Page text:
As we have said from the beginning, we analyze the logic of arguments here. We do not claim to decide, in most cases, the truth of the many complicated matters that come before the pundits. We try, however, to evaluate whether the reasons advanced by the pundits provide justification for their conclusions. We also attempt to catch as many of their cheap tricks as we can along the way.
Not all pundits are as scandalously fallacious as some of our favorite subjects. It might be good occasionally to examine a good opinion piece, to remind ourselves what our standards for reasoned discourse should look like.
One the pundits whom we watch carefully is Paul Krugman. Krugman’s opinion pieces stand out on the pages of the NYT for their clarity and rigor. His arguments are clearly developed and precisely articulated. He rarely claims to have shown more than his argument justifies and he never seems to stoop to the fallacious glibness that characterizes most, or at least many, of his fellow editorialists. One reason for this may be his willingness to develop his arguments over a long series of columns rather than trying to fit for example a critique of all other alternatives to his view in a single 700 word column. There is patience here that is a sign of good academic training.
Just this week he has inaugurated a new topic: the crisis in our health care system (Source: NYT 4/11/05).
>America does face a real crisis – but it’s in health care, not Social Security.
What evidence does he provide for this? It follows immediately.
>Well-informed business executives agree. A recent survey of chief financial officers at major corporations found that 65 percent regard immediate action on health care costs as “very important.” Only 31 percent said the same about Social Security reform.
Now, strictly speaking this is evidence for the claim that “Experts perceive a crisis in our health care system.” But with the added assumption–so plausible that it almost goes unnoticed in most media–that “business executives are experts in political matters that concern businesses” the premise supports the conclusion–“There is a crisis in our health care system.” We have here a nice inductive argument with a legimate appeal to authority, that (if the statistic is true) makes it more probable than not that we do in fact have a health care crisis.
If this was the only argument that Krugman was advancing for his view then we would have cause for concern. But the remainder of the column attempts to bolster this claim and at the end of the column he promises:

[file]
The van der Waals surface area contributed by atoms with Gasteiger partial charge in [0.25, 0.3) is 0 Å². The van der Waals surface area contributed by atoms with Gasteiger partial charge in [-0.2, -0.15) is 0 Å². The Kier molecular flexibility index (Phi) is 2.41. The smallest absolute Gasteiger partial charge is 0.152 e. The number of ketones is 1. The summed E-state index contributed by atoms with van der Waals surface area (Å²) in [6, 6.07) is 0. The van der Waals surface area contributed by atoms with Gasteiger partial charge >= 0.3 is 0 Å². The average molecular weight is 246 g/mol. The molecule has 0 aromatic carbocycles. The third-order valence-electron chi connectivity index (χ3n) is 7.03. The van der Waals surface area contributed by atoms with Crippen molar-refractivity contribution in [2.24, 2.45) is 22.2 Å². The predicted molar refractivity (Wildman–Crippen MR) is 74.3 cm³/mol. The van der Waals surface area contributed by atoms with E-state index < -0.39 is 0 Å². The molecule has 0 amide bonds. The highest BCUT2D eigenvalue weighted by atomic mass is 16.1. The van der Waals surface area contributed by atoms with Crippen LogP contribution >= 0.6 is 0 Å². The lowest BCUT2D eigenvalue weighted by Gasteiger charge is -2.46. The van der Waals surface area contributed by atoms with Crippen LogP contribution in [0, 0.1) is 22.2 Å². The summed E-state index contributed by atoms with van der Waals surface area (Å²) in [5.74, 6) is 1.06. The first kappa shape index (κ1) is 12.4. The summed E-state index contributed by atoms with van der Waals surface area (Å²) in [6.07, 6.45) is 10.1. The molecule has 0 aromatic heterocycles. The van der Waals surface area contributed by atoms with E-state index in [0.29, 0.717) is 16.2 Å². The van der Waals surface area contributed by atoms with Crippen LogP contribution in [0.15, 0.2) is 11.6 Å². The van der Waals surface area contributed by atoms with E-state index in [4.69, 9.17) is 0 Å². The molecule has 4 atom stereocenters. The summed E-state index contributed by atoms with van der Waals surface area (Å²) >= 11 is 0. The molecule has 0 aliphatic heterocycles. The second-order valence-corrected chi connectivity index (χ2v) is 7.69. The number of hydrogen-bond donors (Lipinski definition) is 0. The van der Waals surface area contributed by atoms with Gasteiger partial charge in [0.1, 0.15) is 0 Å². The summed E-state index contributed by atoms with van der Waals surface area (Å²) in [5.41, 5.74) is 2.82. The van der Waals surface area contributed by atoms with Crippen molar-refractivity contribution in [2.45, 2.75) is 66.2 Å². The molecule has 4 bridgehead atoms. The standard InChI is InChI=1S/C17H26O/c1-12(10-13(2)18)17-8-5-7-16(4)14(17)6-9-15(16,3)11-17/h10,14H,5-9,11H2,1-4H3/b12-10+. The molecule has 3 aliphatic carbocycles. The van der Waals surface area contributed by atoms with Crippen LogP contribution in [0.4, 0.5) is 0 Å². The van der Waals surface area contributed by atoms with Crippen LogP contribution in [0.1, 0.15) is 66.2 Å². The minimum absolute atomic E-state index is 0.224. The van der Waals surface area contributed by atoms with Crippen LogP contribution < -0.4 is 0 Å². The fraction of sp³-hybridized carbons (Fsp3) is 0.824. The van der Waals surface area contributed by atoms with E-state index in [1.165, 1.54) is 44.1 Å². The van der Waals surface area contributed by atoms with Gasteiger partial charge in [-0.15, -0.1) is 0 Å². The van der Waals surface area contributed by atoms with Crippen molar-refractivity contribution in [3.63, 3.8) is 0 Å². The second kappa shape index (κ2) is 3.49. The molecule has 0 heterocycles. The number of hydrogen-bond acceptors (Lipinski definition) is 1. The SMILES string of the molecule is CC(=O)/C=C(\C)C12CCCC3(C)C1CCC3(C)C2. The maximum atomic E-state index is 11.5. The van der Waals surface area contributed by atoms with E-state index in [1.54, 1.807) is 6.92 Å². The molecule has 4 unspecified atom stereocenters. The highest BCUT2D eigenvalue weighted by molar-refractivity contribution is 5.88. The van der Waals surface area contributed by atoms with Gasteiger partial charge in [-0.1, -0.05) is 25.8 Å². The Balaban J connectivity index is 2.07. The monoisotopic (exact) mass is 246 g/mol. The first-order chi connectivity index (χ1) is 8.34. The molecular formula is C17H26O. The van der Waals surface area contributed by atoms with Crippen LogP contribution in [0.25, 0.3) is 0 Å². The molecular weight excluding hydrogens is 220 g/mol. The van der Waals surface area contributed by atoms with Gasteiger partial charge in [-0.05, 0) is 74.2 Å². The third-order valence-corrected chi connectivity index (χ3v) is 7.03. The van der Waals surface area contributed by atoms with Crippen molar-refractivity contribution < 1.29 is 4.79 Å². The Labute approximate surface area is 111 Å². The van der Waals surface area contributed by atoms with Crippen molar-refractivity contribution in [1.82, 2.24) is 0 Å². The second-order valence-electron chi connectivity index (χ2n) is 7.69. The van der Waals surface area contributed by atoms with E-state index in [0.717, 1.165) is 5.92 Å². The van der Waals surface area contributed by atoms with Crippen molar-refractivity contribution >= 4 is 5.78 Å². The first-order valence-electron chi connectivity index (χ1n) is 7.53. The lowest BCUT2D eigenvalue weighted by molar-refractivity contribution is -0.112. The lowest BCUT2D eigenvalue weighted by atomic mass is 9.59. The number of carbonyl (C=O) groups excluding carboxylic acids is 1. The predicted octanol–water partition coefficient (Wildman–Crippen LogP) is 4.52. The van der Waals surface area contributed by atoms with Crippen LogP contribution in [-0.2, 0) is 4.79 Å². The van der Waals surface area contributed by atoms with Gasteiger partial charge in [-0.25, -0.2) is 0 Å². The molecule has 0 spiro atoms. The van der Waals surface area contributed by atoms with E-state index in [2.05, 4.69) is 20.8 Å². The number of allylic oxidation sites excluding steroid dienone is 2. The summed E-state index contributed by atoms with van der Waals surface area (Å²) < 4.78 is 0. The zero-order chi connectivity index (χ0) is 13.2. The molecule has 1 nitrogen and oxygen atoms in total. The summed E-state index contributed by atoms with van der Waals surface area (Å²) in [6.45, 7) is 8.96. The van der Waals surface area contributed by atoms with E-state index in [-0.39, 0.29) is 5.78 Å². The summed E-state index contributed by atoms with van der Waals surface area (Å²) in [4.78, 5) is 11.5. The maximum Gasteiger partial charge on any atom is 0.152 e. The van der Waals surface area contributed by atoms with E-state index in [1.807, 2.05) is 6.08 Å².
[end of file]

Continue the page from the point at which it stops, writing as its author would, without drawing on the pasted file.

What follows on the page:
>Over the next few weeks I’ll back up these assertions, and talk about what a workable health care reform might look like, if we can get ideology out of the way.
Thus, in this opening salvo his goal is to undermine the prevailing ideology that refuses to recognize a problem because of blindness to the realities.
Nonetheless, Krugman’s first point is that this is a health care crisis not a medicare crisis.
>The costs of Medicare and of private health plans are both rising much faster than G.D.P. per capita, and at about the same rate per enrollee.
>So what we’re really facing is rapidly rising spending on health care generally, not just the part of health care currently paid for by taxpayers.
This isn’t the only mistaken belief that needs to be rebutted at the outset:
>Rising health care spending isn’t primarily the result of medical price inflation. It’s primarily a response to innovation: the range of things that medicine can do keeps increasing.
Krugman gives only one example–the recent expansion of coverage in medicare to include cardiac implant devices. This doesn’t provide much support for the claim, so we will have to leave it as a unjustified assertion.
If it’s the case that innovation is what is driving health care costs, then we might legimately wonder whether here is any reason to be worried. Krugman claims that there are three reasons to worry:
>First, America’s traditional private health insurance system, in which workers get coverage through their employers, is unraveling.
>Second, rising Medicare spending may be a sign of progress, but it still must be paid for
>Finally, the U.S. health care system is wildly inefficient.
In each case he gives us a reason to accept the truth of the claim and together these three reasons provide good justifcation for his claim that there is a health care crisis.
As I noted above, this is not the extent of Krugman’s analysis and already today (Source: NYT 04/15/05) he has turned back to these questions and argued for and tried to explain the third claim above through a comparison with other countries health care expenditures and the measures of their populations on various criteria for wellness and care.